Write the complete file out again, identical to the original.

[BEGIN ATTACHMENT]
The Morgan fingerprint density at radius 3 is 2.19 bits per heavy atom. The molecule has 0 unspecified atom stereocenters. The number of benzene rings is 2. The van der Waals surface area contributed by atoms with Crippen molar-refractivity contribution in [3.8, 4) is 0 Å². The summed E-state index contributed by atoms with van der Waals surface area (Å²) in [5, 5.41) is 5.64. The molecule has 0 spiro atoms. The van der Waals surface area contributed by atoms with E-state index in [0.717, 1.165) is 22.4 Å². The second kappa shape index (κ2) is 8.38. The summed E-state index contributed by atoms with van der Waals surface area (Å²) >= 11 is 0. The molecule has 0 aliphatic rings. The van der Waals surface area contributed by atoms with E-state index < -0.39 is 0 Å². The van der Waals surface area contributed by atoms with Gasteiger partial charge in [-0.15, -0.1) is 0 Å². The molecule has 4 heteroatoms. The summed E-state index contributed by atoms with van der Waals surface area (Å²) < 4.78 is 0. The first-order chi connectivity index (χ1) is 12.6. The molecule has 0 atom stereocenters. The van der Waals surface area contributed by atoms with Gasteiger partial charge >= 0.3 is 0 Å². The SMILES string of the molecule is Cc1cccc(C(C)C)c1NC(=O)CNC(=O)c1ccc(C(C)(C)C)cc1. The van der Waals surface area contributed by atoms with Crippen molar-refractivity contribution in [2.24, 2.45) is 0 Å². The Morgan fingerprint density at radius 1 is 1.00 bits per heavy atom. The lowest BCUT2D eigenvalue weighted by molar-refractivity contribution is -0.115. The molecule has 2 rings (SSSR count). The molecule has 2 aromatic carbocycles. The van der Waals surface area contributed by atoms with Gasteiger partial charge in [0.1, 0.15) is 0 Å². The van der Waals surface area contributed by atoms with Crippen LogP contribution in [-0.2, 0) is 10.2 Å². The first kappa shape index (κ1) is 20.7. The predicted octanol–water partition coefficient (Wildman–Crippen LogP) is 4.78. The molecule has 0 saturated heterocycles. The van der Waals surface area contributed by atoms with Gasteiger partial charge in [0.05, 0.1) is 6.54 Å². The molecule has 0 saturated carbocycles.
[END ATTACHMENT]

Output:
The Morgan fingerprint density at radius 3 is 2.19 bits per heavy atom. The molecule has 0 unspecified atom stereocenters. The number of benzene rings is 2. The van der Waals surface area contributed by atoms with Crippen molar-refractivity contribution in [3.8, 4) is 0 Å². The summed E-state index contributed by atoms with van der Waals surface area (Å²) in [5, 5.41) is 5.64. The molecule has 0 spiro atoms. The van der Waals surface area contributed by atoms with E-state index in [0.717, 1.165) is 22.4 Å². The second kappa shape index (κ2) is 8.38. The summed E-state index contributed by atoms with van der Waals surface area (Å²) >= 11 is 0. The molecule has 0 aliphatic rings. The van der Waals surface area contributed by atoms with E-state index < -0.39 is 0 Å². The van der Waals surface area contributed by atoms with Gasteiger partial charge in [-0.15, -0.1) is 0 Å². The molecule has 4 heteroatoms. The summed E-state index contributed by atoms with van der Waals surface area (Å²) < 4.78 is 0. The first-order chi connectivity index (χ1) is 12.6. The molecule has 0 atom stereocenters. The van der Waals surface area contributed by atoms with Gasteiger partial charge >= 0.3 is 0 Å². The SMILES string of the molecule is Cc1cccc(C(C)C)c1NC(=O)CNC(=O)c1ccc(C(C)(C)C)cc1. The van der Waals surface area contributed by atoms with Crippen molar-refractivity contribution in [2.24, 2.45) is 0 Å². The Morgan fingerprint density at radius 1 is 1.00 bits per heavy atom. The lowest BCUT2D eigenvalue weighted by molar-refractivity contribution is -0.115. The molecule has 2 rings (SSSR count). The molecule has 2 aromatic carbocycles. The van der Waals surface area contributed by atoms with Gasteiger partial charge in [0.1, 0.15) is 0 Å². The van der Waals surface area contributed by atoms with Crippen LogP contribution in [-0.2, 0) is 10.2 Å². The first kappa shape index (κ1) is 20.7. The predicted octanol–water partition coefficient (Wildman–Crippen LogP) is 4.78. The molecule has 0 saturated heterocycles. The van der Waals surface area contributed by atoms with Gasteiger partial charge in [0.05, 0.1) is 6.54 Å². The molecule has 0 saturated carbocycles.